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Join the Band

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Album Review

Not too long after their successful 1988 comeback, Let It Roll, Little Feat quietly morphed into a working band, one that made its name via its gigs, not its records. New albums popped up — some better than others, none all that bad — but their strength was the stage, where they relied on that incomparable catalog of chestnuts, occasionally dropping a newer tune into rotation. They've been jamming on these songs so long that it's no big deal that they've invited a group of friends — some old, some new, some inexplicable — to play those songs, along with some other great jammable tunes, like Bobby Charles' immortal "See You Later Alligator" and the Band's deathless "The Weight," which does lend itself self to communal singalongs from the Staple Singers to Weezer. If the title itself isn't a tip-off, communal singalongs are the name of the game here, as everybody kicks back and cheerfully warbles through a good selection of songs, never quite reworking them — well, apart from a sorely misguided attempt to skew "Fat Man in the Bathtub" toward Dave Matthews' loping worldbeat style — but rather playing them one more time, sometimes with feeling. More often, they play with a sleepy comfort, slipping these songs on like flip-flops that may be kicking around two summers too long. Depending on who's along for the ride, this vacillates between overly familiar and happily friendly, with some longtime friends inspiring a lazy stroll (Jimmy Buffett, who lent his studio for this project, dozes through his pair) while others nudge the band into second gear (Vince Gill kicks up some dust on "Dixie Chicken" and "Spanish Moon"). Join the Band is bottom-loaded something fierce, as it concludes with Emmylou Harris leading Feat, Béla Fleck, and Sam Bush through a down 'n' dirty "Sailin' Shoes" that harks back to Lowell George at his most cheerfully vulgar, while his daughter Inara turns in a delicate, lovely "Trouble" that's gently moving. And then there's Chris Robinson, who joins the group for Bill Payne's "Oh Atlanta," pushing the band toward the only cut that could be called "lively" here. It's a great reminder of how good a rock & roll band Little Feat were and can still be, but listening to the rangy good times on this one cut, it's hard not to wish that Robinson had just coaxed his brother into delivering a full-fledged Feat tribute with the Black Crowes instead.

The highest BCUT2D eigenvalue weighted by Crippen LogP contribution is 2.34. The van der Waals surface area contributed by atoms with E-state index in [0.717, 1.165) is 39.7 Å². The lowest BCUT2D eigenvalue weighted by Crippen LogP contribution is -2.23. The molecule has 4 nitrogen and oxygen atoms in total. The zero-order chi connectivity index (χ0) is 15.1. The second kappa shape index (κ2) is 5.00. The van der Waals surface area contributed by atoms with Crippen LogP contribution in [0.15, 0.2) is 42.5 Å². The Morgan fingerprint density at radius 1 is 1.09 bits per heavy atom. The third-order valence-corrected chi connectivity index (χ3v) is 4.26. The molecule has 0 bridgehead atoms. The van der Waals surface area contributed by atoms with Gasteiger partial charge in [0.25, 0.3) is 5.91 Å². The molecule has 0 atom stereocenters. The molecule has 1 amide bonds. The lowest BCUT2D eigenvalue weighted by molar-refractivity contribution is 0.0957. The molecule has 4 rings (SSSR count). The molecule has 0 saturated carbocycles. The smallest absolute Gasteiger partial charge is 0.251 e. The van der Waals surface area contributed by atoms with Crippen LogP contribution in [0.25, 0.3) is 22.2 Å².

Formed: 1969 in Hollywood, CA

Genre: Rock

Years Active: '60s, '70s, '80s, '90s, '00s, '10s

Though they had all the trappings of a Southern-fried blues band, Little Feat were hardly conventional. Led by songwriter/guitarist Lowell George, Little Feat were a wildly eclectic band, bringing together strains of blues, R&B, country, and rock & roll. The bandmembers were exceptionally gifted technically and their polished professionalism sat well with the slick sounds coming out of Southern California during the '70s. However, Little Feat were hardly slick -- they had a surreal sensibility, as...
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